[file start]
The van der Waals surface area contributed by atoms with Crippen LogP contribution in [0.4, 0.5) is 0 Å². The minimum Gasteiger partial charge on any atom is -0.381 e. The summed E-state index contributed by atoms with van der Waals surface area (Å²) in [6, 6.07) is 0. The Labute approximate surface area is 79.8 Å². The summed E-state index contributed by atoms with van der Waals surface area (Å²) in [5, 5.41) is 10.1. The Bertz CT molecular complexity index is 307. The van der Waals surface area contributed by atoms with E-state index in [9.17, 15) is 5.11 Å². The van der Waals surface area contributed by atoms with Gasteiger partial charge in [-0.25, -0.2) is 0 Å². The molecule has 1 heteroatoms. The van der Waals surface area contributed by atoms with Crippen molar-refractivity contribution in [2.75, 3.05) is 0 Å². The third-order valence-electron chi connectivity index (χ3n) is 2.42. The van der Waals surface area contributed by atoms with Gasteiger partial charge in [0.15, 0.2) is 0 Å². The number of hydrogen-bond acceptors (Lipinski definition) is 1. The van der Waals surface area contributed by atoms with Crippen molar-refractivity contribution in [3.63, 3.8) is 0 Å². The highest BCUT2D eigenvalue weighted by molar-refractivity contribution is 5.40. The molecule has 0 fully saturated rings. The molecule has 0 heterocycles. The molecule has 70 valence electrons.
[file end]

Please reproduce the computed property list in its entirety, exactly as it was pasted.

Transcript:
The van der Waals surface area contributed by atoms with Crippen LogP contribution in [0.4, 0.5) is 0 Å². The minimum Gasteiger partial charge on any atom is -0.381 e. The summed E-state index contributed by atoms with van der Waals surface area (Å²) in [6, 6.07) is 0. The Labute approximate surface area is 79.8 Å². The summed E-state index contributed by atoms with van der Waals surface area (Å²) in [5, 5.41) is 10.1. The Bertz CT molecular complexity index is 307. The van der Waals surface area contributed by atoms with E-state index in [9.17, 15) is 5.11 Å². The van der Waals surface area contributed by atoms with Gasteiger partial charge in [-0.25, -0.2) is 0 Å². The molecule has 1 heteroatoms. The van der Waals surface area contributed by atoms with Crippen molar-refractivity contribution in [2.75, 3.05) is 0 Å². The third-order valence-electron chi connectivity index (χ3n) is 2.42. The van der Waals surface area contributed by atoms with Gasteiger partial charge in [0.15, 0.2) is 0 Å². The number of hydrogen-bond acceptors (Lipinski definition) is 1. The van der Waals surface area contributed by atoms with Crippen molar-refractivity contribution in [3.63, 3.8) is 0 Å². The highest BCUT2D eigenvalue weighted by molar-refractivity contribution is 5.40. The molecule has 0 fully saturated rings. The molecule has 0 heterocycles. The molecule has 70 valence electrons.